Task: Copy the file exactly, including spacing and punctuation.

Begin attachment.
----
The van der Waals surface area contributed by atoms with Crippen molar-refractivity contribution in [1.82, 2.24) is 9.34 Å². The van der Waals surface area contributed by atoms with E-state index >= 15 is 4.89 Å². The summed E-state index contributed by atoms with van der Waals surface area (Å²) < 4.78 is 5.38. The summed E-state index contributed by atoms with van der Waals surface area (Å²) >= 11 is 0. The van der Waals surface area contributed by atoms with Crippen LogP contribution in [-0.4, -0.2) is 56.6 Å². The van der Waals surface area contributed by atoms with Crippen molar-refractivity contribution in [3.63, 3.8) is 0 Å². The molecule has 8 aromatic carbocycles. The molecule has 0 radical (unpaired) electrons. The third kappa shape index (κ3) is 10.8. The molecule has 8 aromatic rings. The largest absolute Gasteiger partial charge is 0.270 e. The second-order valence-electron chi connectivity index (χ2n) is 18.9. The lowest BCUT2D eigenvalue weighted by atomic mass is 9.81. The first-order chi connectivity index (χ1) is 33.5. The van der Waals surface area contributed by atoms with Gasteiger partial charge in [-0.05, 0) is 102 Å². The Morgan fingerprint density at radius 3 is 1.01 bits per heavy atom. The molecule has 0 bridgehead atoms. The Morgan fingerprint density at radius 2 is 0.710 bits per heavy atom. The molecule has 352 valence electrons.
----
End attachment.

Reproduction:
The van der Waals surface area contributed by atoms with Crippen molar-refractivity contribution in [1.82, 2.24) is 9.34 Å². The van der Waals surface area contributed by atoms with E-state index >= 15 is 4.89 Å². The summed E-state index contributed by atoms with van der Waals surface area (Å²) < 4.78 is 5.38. The summed E-state index contributed by atoms with van der Waals surface area (Å²) >= 11 is 0. The van der Waals surface area contributed by atoms with Crippen LogP contribution in [-0.4, -0.2) is 56.6 Å². The van der Waals surface area contributed by atoms with Crippen molar-refractivity contribution in [3.63, 3.8) is 0 Å². The molecule has 8 aromatic carbocycles. The molecule has 0 radical (unpaired) electrons. The third kappa shape index (κ3) is 10.8. The molecule has 8 aromatic rings. The largest absolute Gasteiger partial charge is 0.270 e. The second-order valence-electron chi connectivity index (χ2n) is 18.9. The lowest BCUT2D eigenvalue weighted by atomic mass is 9.81. The first-order chi connectivity index (χ1) is 33.5. The van der Waals surface area contributed by atoms with Gasteiger partial charge in [-0.05, 0) is 102 Å². The Morgan fingerprint density at radius 3 is 1.01 bits per heavy atom. The molecule has 0 bridgehead atoms. The Morgan fingerprint density at radius 2 is 0.710 bits per heavy atom. The molecule has 352 valence electrons.